Becoming Laura 008

The cravat pattern is perfect for the new or inexperienced sewer. It went together quite easily in about 30 minutes.

Handwoven hat purchased in Panama many years ago. Heirloom pocket watch from grandfather Albert Wescott.

Becoming Laura Ingalls Wilder 056

Eric CHARLES Gunn transforms into Charles “PA” Ingalls quite handsomely. 

Becoming Laura Ingalls Wilder 058

As it is still quite warm where we live the straw hat is an era appropriate choice as well.

A New England Man Wearing a Smock | Flickr - Photo Sharing!:

Straw hats of this era varied in their brim and crown sizing.

Man in a straw hat and vest, sixth plate daguerreotype from sometime around 1850 (via Dennis A. Waters Fine Daguerreotypes):

Truth be told my husband is a huge hambone. He adores honking cars and loves to interact with questioning people passing by. Particularly if they are out walking dachshunds.

Becoming Laura Ingalls Wilder 342 He actually came up with several of our poses during the photo shoot. Here is his imitation of a shifty, albeit well dressed, cattle rustler.

Becoming Laura Ingalls Wilder 063

By all means leave a comment and tell him just how amazing he is. He will read and revel in every single one.

Becoming Laura Ingalls Wilder 122

For those keeping financial score the pattern was purchased at a 99 cent sale. Andover Fabric graciously provided the calico bringing the total for this costume to just $2.00.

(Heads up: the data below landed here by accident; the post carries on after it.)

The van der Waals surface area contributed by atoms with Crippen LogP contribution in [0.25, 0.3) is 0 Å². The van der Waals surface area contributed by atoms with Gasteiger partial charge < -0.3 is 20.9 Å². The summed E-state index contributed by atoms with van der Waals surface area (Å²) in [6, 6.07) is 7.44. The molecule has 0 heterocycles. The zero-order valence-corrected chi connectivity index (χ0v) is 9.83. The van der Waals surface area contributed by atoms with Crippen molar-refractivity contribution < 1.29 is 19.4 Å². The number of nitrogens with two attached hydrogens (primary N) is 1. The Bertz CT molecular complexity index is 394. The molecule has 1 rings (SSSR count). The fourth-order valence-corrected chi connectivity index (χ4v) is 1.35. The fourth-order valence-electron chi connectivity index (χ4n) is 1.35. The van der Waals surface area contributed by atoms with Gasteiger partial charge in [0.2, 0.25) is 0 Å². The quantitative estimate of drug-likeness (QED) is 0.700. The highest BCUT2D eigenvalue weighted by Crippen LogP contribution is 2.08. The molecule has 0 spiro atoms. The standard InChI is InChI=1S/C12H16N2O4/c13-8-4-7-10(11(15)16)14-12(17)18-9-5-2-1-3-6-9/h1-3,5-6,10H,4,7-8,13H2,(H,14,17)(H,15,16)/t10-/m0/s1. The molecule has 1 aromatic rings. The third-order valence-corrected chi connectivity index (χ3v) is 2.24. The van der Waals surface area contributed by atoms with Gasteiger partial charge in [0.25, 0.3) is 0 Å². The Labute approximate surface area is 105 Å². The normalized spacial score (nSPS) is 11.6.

Real men DO wear calico!



Mrs. Kelley Dibble said...

FABULOUS! It'/ all coming together spectacularly!

Great job, Laura Ingalls Gunn!


Christine said...

You two are a good pair.

Marty@A Stroll Thru Life said...

Oh my word, I love it. He cracks me up. Such a trooper. You two are amazing.

Jeanie said...

I cannot tell you how much I adore Mr. Decor -- cute as a bug and looks just fabulous in his ensemble. The two of you together will be four-star and I can't wait to see the end result.

I so admire your stitching. My version of hemming has much to do with double stick tape and when I once made a little simple shift the hem looked like the rocky mountain skyline! Your work is terrific and your dedication to getting it just right is what makes it so.

Loving the vintage photos, your research and this whole series of posts!

The Victorian Girl said...

He looks great! My husband and I attended Dickens on the Strand in Galveston several years ago, and if you dressed Victorian style you got in free. So I convinced my husband he had to dress up too. He wore trousers, an argyle sleeveless sweater vest, long sleeved dress shirt and a wool cap. And he didn't mind a bit! And he looked pretty darn cute too!

I'm so enjoying the costume series you're doing. I love historic clothing, especially the latter 1800's. I guess I missed out on why you're creating these, but it must be a special event. I'll keep going back in the archives to find out more.

Cecilia Bramhall said...

Loving your costume series. Your husband cracks me up. He plays his role so well. 😀

Michele @ The Nest at Finch Rest said...

Mr. Adore is quite thedashing handsome fellow, is he not?

I guess I should share that for years my husband and I have been making and wearing late 1400s Italian Renaissance garb. My husband teaches that era fencing, and he makes all his own clothes and is quite dashing (and a hambone) like Mr. Adore, as well. So I get it! Gotta love a well-dressed gent!

: - )

Bloggymom said...

Very handsome outfit!! Your husband looks nice in red. Amazing costumes!! said...

ha, what fun!

Bonnie said...

Laura, Such an interesting post. You are amazing! Your design skills and sewing talent is over the top.

P. A. Garbutt said...

I can't tell you how much I have enjoyed your "Becoming Laura" posts. I've looked forward to each step of the process. Such a great story and such wonderful sewing skills. You and your handsome hubby look perfectly at ease at the Dance. Thx. for the fun.